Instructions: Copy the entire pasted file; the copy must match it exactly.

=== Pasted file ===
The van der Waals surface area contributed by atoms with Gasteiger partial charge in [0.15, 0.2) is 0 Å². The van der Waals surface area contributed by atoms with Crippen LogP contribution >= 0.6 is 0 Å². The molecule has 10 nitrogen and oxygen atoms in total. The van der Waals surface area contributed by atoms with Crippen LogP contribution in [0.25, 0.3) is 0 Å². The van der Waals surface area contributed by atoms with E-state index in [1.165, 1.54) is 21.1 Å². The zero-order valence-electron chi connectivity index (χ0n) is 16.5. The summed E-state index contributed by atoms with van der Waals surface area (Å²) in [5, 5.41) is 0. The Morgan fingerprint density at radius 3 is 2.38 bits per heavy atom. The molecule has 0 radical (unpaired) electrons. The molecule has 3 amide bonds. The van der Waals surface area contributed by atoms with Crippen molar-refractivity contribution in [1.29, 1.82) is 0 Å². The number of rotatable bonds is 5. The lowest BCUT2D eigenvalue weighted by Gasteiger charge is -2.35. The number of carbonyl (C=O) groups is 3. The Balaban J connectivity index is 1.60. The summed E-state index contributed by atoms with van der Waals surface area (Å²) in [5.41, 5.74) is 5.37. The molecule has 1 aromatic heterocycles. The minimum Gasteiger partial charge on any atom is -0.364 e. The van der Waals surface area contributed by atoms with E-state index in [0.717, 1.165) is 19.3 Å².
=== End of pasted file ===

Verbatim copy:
The van der Waals surface area contributed by atoms with Gasteiger partial charge in [0.15, 0.2) is 0 Å². The van der Waals surface area contributed by atoms with Crippen LogP contribution >= 0.6 is 0 Å². The molecule has 10 nitrogen and oxygen atoms in total. The van der Waals surface area contributed by atoms with Crippen LogP contribution in [0.25, 0.3) is 0 Å². The van der Waals surface area contributed by atoms with E-state index in [1.165, 1.54) is 21.1 Å². The zero-order valence-electron chi connectivity index (χ0n) is 16.5. The summed E-state index contributed by atoms with van der Waals surface area (Å²) in [5, 5.41) is 0. The Morgan fingerprint density at radius 3 is 2.38 bits per heavy atom. The molecule has 0 radical (unpaired) electrons. The molecule has 3 amide bonds. The van der Waals surface area contributed by atoms with Crippen molar-refractivity contribution in [1.29, 1.82) is 0 Å². The number of rotatable bonds is 5. The lowest BCUT2D eigenvalue weighted by Gasteiger charge is -2.35. The number of carbonyl (C=O) groups is 3. The Balaban J connectivity index is 1.60. The summed E-state index contributed by atoms with van der Waals surface area (Å²) in [5.41, 5.74) is 5.37. The molecule has 1 aromatic heterocycles. The minimum Gasteiger partial charge on any atom is -0.364 e. The van der Waals surface area contributed by atoms with E-state index in [0.717, 1.165) is 19.3 Å².